Pay attention the next time you drive around on a city street. What percent of the space between buildings is used for moving and parking cars? Is it more than 14%? Probably. That gap, the 86% difference, is basically all general fund. Minneapolis can, and should, use it to allocate spending and public right of way as it sees fit to best serve its residents and businesses.

Facility Costs, Land-Use Opportunity Costs

A very common counterargument is to point out how much less damage bikes do to road surface due to their weight, and damage scales exponentially with weight. That’s nice, but road costs to handle additional weight don’t scale exponentially. But that doesn’t mean a bike lane doesn’t still cost far less than a lane for cars:

One data point, there are many. (Source: VPTI)

One data point, there are many. (Source: VPTI)

The city could turn lanes into cycle paths, move the same (or more!) number of people per hour, and actually save money doing it. It’s perplexing to ask a group of people who could lower the cost of government to pay for their infrastructure when the more expensive users are only covering 14% of the transportation budget through user fees. We know there’s a good chunk of Minneapolitans living within biking distance of their jobs (and, presumably shopping/entertainment/etc.) who drive instead — 20-30% depending on your distance threshold. I’ve said it before, but this:

Vauban, Germany

I strayed from my norm and picked a 20th century example (Vauban, Germany. Source:

…is the basic level of infrastructure, and cyclists fit into that picture very nicely. Building streets (and their collectors/arterials/etc.) for cars is the expensive part (please don’t take that statement as “ban cars from streets!!!”).

The last point I’ll hammer home is the opportunity cost in property taxes. Our current land-use intensity combined with lacking bike (and transit) infrastructure makes new development more difficult than it should be. Neighbors fear parking and congestion nightmares, parking minima prevent some lower development forms, and required travel demand management plans discourage infill thanks to years of catering to the automobile on city streets. There’s a non-zero opportunity cost associated with that, and I’m probably too lazy to give it a go. But somehow cities like Amsterdam, Copenhagen, etc., manage to fit way more people and businesses per square mile without all traffic hell breaking loose. Better travel options means more development is possible without creating a car-congested nightmare, bringing more city revenue as a result (and adding to local accessibility in the process, a virtuous cycle).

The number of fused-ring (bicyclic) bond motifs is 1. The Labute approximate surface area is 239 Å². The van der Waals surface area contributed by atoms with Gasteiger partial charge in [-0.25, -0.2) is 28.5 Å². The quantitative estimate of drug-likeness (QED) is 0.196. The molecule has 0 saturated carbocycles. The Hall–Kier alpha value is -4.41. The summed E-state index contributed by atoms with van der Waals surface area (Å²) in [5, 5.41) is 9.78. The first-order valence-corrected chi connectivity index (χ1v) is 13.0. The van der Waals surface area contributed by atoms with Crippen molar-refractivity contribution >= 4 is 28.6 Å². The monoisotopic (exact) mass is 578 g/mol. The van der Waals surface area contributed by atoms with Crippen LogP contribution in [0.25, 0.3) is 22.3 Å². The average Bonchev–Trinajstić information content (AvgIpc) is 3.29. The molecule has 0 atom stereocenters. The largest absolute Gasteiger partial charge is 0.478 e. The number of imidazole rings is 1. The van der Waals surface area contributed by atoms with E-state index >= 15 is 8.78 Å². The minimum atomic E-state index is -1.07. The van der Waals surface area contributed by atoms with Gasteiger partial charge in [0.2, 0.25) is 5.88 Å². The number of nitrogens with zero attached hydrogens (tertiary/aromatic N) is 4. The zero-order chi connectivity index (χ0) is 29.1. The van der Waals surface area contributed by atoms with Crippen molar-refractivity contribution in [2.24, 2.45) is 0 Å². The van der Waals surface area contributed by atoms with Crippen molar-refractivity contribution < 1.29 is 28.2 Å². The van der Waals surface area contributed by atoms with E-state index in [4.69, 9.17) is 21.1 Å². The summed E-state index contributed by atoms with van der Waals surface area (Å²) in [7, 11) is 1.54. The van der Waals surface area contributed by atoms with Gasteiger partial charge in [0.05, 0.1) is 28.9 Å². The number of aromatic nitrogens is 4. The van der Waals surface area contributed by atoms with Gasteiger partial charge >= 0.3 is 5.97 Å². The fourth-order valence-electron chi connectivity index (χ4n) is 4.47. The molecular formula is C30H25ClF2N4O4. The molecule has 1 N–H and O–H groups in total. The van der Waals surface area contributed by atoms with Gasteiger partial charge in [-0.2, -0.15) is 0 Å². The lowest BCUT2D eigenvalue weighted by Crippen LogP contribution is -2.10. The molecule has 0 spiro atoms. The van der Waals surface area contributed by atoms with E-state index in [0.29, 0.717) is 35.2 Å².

It’s probably true that we could be clever and structure the fee to avoid charging for kids, mitigate the impacts to citizens with lower income, prevent racial profiling, and even reduce the cost of overseeing such a system to keep most of the revenues for building and not bureaucracy. (NOTE: I’m not dismissing these valid issues, just saying I agree we could probably mitigate them if we think hard enough.) But those aren’t necessarily reasons why charging bicyclists is a good idea, just that it isn’t a horrible one. We should pursue a strategy that uses our street space more efficiently, saves the city money while doing it, allows more development and tax base, with all the happy positive externalities. There’s just no need to charge cyclists in the process.

Alex Cecchini

About Alex Cecchini

Alex likes cities. He lives with his wife, two kids, and two poorly behaved dogs just south of Uptown (Minneapolis). Tweets found here: @alexcecchini and occasional personal blog posts at